|Number of id||9|
Estimated by including an interaction term for Financial Linkages*Post-GFC dummy
Estimated by including an interaction term for Financial Linkages*Post-GFC dummy
Figure 16.Asian Stock Markets: Determinants of Beta Coefficients with China
Source: IMF staff estimates.
Note: GFC - global filarmi diss. Pre-GFC = 2001-07. Post-GFC = 2010-14. The décomposition follows the commonality coefficients approach described in Nathans, Oswald, and Mmon (2012).
Finally, as discussed earlier, to the extent that uncertainty about China’s growth and policy outlook contribute to global risk aversion episodes, countries may be affected more. For example, if a China-related event contributes to global risk aversion and affects other center economies (Japan, the euro area, and the United States), there could be an additional impact on regional markets. As described in Section III.B, even though China has not historically been associated with global risk aversion episodes in the past, there are two recent instances in which China may have contributed to a sharp rise in global risk aversion in August 2015 and January 2016. These episodes are outside the sample period of our estimation but the coefficients estimated in our exercise could help envisage potential spillovers from China, if a China-related shock were accompanied with a rise in global risk aversion.17 This is illustrated in Figure 17.
Figure 17.Scenario Analysis: Transmission of Shocks
Source: IMF staff illustration.
Note: CHN=China, JPN=Japan, EA=Euroarea. USA=United States. VIX=CB0E volatility index. Country “i” stands for either Australia, India. Indonesia, Korea. Malaysia, New Zealand, the Philippines, Taiwan Province of China, and Thailand.
While it is difficult to quantify the exposure to this risk with precision, our empirical analysis suggests the impact may be as big as—if not bigger than—the direct impact. In particular, under a scenario under which a China-related shock is coupled with a “risk-off” episode (a rise in the VIX by 10 percentage points) affecting other “center” economies (Japan, the euro area, and the United States), the impact on regional markets could be twice as much based on the estimated sensitivities of those markets to other center economies (Figure 18). These estimates are obtained by using the
Figure 18.Asian Market Sensitivity to China under Different Scenarios
Sources: Bloomberg L.P.; and IMF staff estimates.
1 The shaded bars represent global risk aversion episodes as defined by De Bock and de Carvalho Filho (2015) based on the daily high of the VIX.
2 Estimates are obtained by using the coefficients for other systemic economies estimated in the first stage regression. Post-GFC sample is shown.
VI. Sensitivity Tests
This section presents a series of sensitivity tests to examine whether the main finding presented in the previous section is robust to changes in (i) variable definitions; (ii) sample selection; and (iii) control variables. The results of the sensitivity analysis are summarized in Table 5.
Time fixed effects
First, we replace the GFC dummy included in the baseline specification with time fixed effects in order to control for time variation over time. With time fixed effects, the coefficient on trade linkages is still statistically significant at the 5 percent level and remains economically significant. The coefficient on trade competition still remains negative and insignificant at the 10 percent level, while the coefficient on financial linkages is higher, even though it remains statistically insignificant at the 10 percent level.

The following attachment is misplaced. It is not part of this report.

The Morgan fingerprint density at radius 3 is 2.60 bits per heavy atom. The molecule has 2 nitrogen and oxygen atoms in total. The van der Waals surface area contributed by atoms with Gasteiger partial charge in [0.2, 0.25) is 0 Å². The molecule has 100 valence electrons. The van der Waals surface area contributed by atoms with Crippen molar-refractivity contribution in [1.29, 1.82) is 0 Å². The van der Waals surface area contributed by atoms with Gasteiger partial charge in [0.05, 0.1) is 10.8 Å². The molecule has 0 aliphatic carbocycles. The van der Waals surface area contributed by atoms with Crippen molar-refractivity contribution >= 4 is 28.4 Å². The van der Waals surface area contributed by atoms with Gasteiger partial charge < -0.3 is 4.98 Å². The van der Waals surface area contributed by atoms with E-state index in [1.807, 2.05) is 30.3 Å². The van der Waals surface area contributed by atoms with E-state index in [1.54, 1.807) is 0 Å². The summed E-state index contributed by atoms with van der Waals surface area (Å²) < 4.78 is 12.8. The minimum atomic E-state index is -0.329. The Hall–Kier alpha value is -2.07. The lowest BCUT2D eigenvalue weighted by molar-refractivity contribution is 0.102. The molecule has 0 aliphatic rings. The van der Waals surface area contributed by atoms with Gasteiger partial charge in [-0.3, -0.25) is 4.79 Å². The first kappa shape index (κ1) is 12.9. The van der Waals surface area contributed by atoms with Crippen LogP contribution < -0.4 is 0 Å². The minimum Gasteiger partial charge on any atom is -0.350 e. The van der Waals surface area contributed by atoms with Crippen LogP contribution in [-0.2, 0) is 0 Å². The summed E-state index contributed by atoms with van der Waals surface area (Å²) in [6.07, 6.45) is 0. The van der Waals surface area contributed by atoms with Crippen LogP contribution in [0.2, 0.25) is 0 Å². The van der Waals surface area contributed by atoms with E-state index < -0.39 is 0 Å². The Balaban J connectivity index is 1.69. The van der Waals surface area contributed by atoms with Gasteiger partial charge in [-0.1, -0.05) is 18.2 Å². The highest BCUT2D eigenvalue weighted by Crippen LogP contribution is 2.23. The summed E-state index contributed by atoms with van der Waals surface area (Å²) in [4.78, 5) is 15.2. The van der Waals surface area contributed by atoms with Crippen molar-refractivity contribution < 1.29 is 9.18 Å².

Different definition of returns
Next, we use U.S. dollar returns from the MSCI, rather than local currency returns based national stock indices. The coefficient on trade linkages is still statistically significant at the 5 percent level and remains economically significant. In contrast, the coefficient on trade competition now becomes statistically significant at the 10 percent level, while its sign remains negative. The coefficient on financial linkages still remains insignificant at the 10 percent level. We also perform an additional robustness test by using excess returns, thereby subtracting the risk-free rate (proxied by the three-month U.S. Treasury rate) from absolute returns. The results are virtually identical to what we obtain above using dollar returns.
Controlling for time fixed effects
Dependent variable: dollar returns
Dependent variable: excess returns
variable: residual global factors
Excluding financial linkages through Hong Kong SAR
Asian commodity exporters
country fundamentals-related risks
Controlling for common investor channel
|Financial linkages (China ex HKG)||0.379|
|Country fundamentals-based risk index||0.028*|
|Investor similarity index||0.013|
|Time fixed effect||Y||N||N||N||N||N||N||N|
Different definitions of global factors
As noted in Forbes and Chinn (2004), global and cross-country factors included in the first-stage regression can be correlated. For instance, a shock to a center economy could trigger a change in global risk appetite, making it difficult to separate the effect of cross-country factors. In order to minimize potential multi-collinearity, we use residual global factors in the first-stage regression, after controlling for stock returns in center economies. Specifically, we estimate a regression of global factors (VIX, world interest rates, and commodity prices) on stock returns in the four largest economies (China, Japan, euro area, and the United States). We then use the estimated coefficients to calculate the residual global factors. The results remain broadly the same. Indeed, the correlation structure between independent variables in both the first- and the second-stage regressions does not point to significant multi-collinearity during the sample period (see Annex Tables 2.1 and 2.2).